Modeled on some of what goes on at Arcosanti we have solar panels on 3/4 of our roof - don’t care much that they block the spanish roofing tiles - and have a newly designed water filtration system for our outdoor plants. Though not fully operational yet, we are planning to filter and reuse water from our kitchen sink, bathroom sinks, and showers to water our outdoor plants. The plummer looked at me like I had two heads when I told him what I wanted to do, but hey, my wife and I want to live as green as we can.
Though far from it now, we would really enjoy opening our home up for people to come and see how easy it is to live efficently and help them learn how to re-engineer if-you-will some of the systems in their house to recycle water, organic food stuffs and the suns energy to better suit them.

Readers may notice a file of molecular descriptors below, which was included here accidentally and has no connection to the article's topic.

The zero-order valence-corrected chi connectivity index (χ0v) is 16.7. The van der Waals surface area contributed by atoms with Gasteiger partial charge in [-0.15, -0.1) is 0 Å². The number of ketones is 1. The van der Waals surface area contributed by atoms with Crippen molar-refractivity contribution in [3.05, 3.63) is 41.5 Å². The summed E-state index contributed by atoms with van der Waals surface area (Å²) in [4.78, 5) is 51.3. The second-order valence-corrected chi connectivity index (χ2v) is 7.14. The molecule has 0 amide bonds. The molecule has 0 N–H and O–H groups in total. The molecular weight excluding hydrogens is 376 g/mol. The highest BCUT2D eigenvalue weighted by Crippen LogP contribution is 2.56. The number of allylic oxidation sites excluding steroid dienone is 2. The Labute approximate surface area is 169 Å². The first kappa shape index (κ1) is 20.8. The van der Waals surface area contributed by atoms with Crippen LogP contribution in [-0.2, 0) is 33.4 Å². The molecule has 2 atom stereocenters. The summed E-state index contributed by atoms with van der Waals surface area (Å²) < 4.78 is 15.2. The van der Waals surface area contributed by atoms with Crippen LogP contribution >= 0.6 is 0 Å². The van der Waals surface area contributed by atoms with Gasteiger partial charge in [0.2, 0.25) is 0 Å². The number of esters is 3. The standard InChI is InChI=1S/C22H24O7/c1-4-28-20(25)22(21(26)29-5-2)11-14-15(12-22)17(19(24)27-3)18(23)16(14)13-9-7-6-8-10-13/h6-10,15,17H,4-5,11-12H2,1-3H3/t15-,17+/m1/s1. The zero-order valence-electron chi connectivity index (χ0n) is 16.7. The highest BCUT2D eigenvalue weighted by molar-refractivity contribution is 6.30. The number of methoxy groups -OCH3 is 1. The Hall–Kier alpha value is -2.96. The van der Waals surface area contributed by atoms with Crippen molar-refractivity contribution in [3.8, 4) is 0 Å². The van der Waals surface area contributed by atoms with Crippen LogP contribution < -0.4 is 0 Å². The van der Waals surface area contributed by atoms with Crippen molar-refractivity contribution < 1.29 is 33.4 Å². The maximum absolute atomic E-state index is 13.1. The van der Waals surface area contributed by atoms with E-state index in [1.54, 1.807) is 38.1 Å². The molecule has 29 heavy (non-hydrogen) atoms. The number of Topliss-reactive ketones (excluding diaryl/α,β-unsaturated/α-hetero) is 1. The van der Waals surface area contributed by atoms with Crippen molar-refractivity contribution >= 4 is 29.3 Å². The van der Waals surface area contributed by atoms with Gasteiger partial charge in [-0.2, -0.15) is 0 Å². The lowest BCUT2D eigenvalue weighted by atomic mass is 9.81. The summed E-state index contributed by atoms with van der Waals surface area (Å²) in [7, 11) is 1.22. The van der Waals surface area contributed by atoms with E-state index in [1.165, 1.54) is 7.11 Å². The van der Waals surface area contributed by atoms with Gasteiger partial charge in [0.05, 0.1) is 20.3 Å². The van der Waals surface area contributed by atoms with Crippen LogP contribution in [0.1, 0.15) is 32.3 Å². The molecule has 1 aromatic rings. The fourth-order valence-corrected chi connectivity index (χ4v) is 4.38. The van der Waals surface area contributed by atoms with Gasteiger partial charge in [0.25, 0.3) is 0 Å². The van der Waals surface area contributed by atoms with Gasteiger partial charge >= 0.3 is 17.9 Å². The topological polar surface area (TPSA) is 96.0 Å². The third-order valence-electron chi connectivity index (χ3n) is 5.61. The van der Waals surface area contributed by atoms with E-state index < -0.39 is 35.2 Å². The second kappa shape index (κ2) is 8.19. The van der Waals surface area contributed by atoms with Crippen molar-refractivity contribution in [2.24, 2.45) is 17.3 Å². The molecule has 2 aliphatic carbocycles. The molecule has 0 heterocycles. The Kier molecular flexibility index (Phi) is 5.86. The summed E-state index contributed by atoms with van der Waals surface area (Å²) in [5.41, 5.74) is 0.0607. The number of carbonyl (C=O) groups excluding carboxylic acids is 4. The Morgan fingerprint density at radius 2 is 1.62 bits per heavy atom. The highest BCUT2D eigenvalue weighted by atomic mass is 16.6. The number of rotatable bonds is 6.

Granted our solar panels were a decent hunk of change but they pay for themselves in more than one way. Email me if you’d like to chat further on desert living, or if you are going to be in town - don’t you have relatives here?

My mom died in February, and we have sold the house. Maybe I’ll make it to a DopeFest someday?

It sucks being ‘bi-climatal’. I generally don’t like hot weather, but the desert heat is different from L.A. heat. It’s somehow more tolerable. But I really do like the cool wet weather of the PNW. I never water the lawns, I don’t need an air conditioner… it’s very comfortable. But I do miss the desert expanses. I was watching Contact the other day, and the vistas were amazing.

Good on you for your ‘green’ house! I think I mentioned my mom’s yard. (I’m too lazy to go back to see what I’ve already posted.) It was very nice seeing the wonderful plants that were supported by slow drips of water. Lawn? Who needs a lawn when you have native plants?